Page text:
Case-control numbers for the sensitivity analyses are presented in Supplementary Material 8A. We retained between 35.15% to 45.97% of cases and 100% of controls in the analyses in which cases included only those with lifetime depression according to at least two different measures. In the analyses in which we restricted our sample to participants with lifetime depression status assessed using the CIDI-SF, we retained between 24.69% to 40.67% of cases and between 22.58% to 28.03% of controls.
We found similar results when we applied more stringent criteria for lifetime depression. Average differences between female cases and controls were slightly larger for all physiological measures. In males, differences were also larger, except that there was no evidence of differences in lung function between cases and controls (Supplementary Material 8B). Most results were also similar when we restricted our analyses to individuals with lifetime depression status assessed using the CIDI-SF. In females, differences were slightly larger, except for hand-grip strength, and there was no evidence of differences in diastolic blood pressure. In males, there was no evidence that hand-grip strength or diastolic blood pressure differed between cases and controls, and differences in lung function measures were reversed (although there was no evidence of differences in peak expiratory flow or the FEV1/FVC ratio). Average differences in body composition, systolic blood pressure and pulse rate were slightly larger, while differences in heel bone mineral density were slightly smaller (Supplementary Material 8B).
Differences in age-related changes in physiological measures between female cases and controls were similar to those observed in our main analyses (Supplementary Material 8C). There was less evidence that age-related changes in systolic blood pressure differed between males with lifetime depression according to CIDI-SF and healthy controls. There was also some evidence that age-related changes in body composition followed slightly different trajectories in males with lifetime depression according to CIDI-SF, and there was more overlap in the lung function trajectories (Supplementary Material 8D).
We used data from the UK Biobank to examine differences in 15 physiological measures, between males and females, and between lifetime depression cases and healthy controls. The large sample size enabled us to highlight subtle differences between cases and controls, with heterogenous findings from previous studies that were often limited by small sample sizes. We demonstrate that case-control differences for several physiological measures vary by age, providing additional insights into the heterogeneity in ageing trajectories observed in individuals with a lifetime history of depression.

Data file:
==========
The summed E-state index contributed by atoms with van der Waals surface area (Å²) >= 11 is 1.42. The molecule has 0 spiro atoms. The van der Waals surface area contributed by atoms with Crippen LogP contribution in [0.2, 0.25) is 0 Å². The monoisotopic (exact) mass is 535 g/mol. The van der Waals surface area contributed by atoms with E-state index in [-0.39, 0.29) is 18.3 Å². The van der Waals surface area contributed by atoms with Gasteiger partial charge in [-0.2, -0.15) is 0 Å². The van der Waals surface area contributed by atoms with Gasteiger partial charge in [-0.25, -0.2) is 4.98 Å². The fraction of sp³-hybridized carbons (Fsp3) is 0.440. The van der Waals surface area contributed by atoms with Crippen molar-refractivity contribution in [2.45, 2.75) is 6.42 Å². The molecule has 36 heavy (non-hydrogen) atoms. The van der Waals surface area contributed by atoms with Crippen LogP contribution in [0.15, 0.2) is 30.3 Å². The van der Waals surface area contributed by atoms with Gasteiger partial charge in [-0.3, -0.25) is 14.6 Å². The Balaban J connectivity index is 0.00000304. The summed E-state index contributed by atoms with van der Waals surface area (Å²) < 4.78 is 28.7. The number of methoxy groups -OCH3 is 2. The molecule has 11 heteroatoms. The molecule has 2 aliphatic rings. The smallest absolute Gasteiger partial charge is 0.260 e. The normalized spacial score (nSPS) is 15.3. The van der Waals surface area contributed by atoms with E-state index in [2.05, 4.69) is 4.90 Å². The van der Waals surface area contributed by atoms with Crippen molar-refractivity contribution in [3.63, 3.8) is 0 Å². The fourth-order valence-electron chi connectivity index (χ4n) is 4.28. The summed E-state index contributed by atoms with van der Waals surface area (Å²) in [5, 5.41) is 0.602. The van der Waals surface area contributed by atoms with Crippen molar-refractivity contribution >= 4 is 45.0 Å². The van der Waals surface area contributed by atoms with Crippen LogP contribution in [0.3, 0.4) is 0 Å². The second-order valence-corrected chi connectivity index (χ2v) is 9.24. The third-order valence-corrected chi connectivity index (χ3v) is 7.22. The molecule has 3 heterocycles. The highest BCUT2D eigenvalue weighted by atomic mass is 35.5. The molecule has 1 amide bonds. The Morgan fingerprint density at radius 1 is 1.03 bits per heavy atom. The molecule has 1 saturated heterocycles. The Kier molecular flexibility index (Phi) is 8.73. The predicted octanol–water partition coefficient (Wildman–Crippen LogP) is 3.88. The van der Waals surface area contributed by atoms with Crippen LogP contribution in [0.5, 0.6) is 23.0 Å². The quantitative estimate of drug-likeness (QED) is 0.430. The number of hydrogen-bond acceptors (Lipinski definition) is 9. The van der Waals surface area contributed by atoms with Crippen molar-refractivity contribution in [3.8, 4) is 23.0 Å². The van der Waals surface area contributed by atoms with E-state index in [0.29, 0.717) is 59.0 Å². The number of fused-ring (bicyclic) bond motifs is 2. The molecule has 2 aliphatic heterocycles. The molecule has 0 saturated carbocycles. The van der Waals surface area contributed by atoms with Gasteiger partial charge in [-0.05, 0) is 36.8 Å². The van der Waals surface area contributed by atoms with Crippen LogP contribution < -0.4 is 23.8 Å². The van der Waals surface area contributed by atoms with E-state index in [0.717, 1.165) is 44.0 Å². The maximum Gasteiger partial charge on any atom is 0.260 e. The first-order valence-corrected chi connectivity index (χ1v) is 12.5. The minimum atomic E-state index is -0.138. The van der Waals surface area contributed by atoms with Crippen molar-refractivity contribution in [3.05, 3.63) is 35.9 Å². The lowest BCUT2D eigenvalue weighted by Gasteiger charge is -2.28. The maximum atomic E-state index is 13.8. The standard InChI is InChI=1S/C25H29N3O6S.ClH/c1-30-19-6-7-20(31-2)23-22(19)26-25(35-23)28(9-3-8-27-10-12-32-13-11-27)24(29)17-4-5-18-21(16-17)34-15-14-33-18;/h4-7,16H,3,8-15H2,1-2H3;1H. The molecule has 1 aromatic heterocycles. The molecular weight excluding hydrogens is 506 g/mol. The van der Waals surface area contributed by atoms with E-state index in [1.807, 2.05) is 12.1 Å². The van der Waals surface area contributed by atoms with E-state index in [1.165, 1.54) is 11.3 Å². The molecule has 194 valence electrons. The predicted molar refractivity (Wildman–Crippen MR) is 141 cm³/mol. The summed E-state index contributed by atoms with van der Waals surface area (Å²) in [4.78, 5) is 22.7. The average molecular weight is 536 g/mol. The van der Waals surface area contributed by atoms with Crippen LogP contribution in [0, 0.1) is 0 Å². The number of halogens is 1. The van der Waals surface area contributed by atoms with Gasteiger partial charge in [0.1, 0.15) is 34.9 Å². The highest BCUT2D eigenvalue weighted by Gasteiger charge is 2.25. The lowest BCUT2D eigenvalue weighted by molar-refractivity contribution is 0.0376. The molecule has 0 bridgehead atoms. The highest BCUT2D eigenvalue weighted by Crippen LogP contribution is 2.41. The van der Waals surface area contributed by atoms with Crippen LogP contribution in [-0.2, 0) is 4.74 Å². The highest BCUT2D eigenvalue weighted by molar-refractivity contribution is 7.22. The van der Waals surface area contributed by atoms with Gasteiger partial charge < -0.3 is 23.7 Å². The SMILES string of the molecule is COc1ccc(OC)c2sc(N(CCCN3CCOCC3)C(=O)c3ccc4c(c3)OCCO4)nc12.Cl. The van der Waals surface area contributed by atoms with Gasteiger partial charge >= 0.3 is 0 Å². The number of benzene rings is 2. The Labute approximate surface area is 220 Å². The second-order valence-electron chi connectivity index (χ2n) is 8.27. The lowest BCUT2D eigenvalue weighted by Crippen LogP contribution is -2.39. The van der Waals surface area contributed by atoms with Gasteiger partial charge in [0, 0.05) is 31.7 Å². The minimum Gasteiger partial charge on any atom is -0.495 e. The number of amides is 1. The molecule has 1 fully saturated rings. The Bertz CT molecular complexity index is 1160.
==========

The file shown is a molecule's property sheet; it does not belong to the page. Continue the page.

We observed moderate to large sex differences across all physiological measures. We also found small but statistically significant differences between lifetime depression cases and healthy controls for most measures. All physiological measures varied with age, and we observed several differences between the trajectories of depression cases and controls. Age-related changes in body composition differed between female cases and controls, while changes in cardiovascular function differed between cases and controls of both sexes. There was some evidence of differences in the heel bone mineral density trajectories of both sexes, although in males only prior to adjustment for covariates. We found some evidence that age-related changes in lung function differed between male cases and controls after adjustment for covariates. Differences between cases and controls did not uniformly narrow or widen with age. For example, BMI in female cases was 1.1 kg/m2 higher at age 40 and this difference narrowed to 0.4 kg/m2 at age 70. In male cases, systolic blood pressure was 1 mmHg lower at age 45 and this difference widened to 2.5 mmHg at age 65.
Findings in the context of other studies
We confirm previous research on sex differences in hand-grip strength [10, 17–19], blood pressure , pulse rate [21, 22], lung function [23–25], body fat percentage [26, 27], fat-free mass [26, 27] and waist-hip ratio . Our finding that BMI was higher in males confirms findings from a German study , although studies in US and Chinese adults found no evidence of sex differences [26, 27]. The observation that fat mass was higher in females confirms findings from Sweden  and the US , although research in Chinese adults found no evidence of sex differences . Males had higher heel bone mineral density, supporting previous studies of hand  and heel  bone mineral density. Our finding that arterial stiffness was higher in males supports a review which found greater arterial stiffness in males until at least age 60 . However, most studies included in another systematic review found no evidence of sex differences , and some studies found higher arterial stiffness in females [34–36].
Age-related physiological changes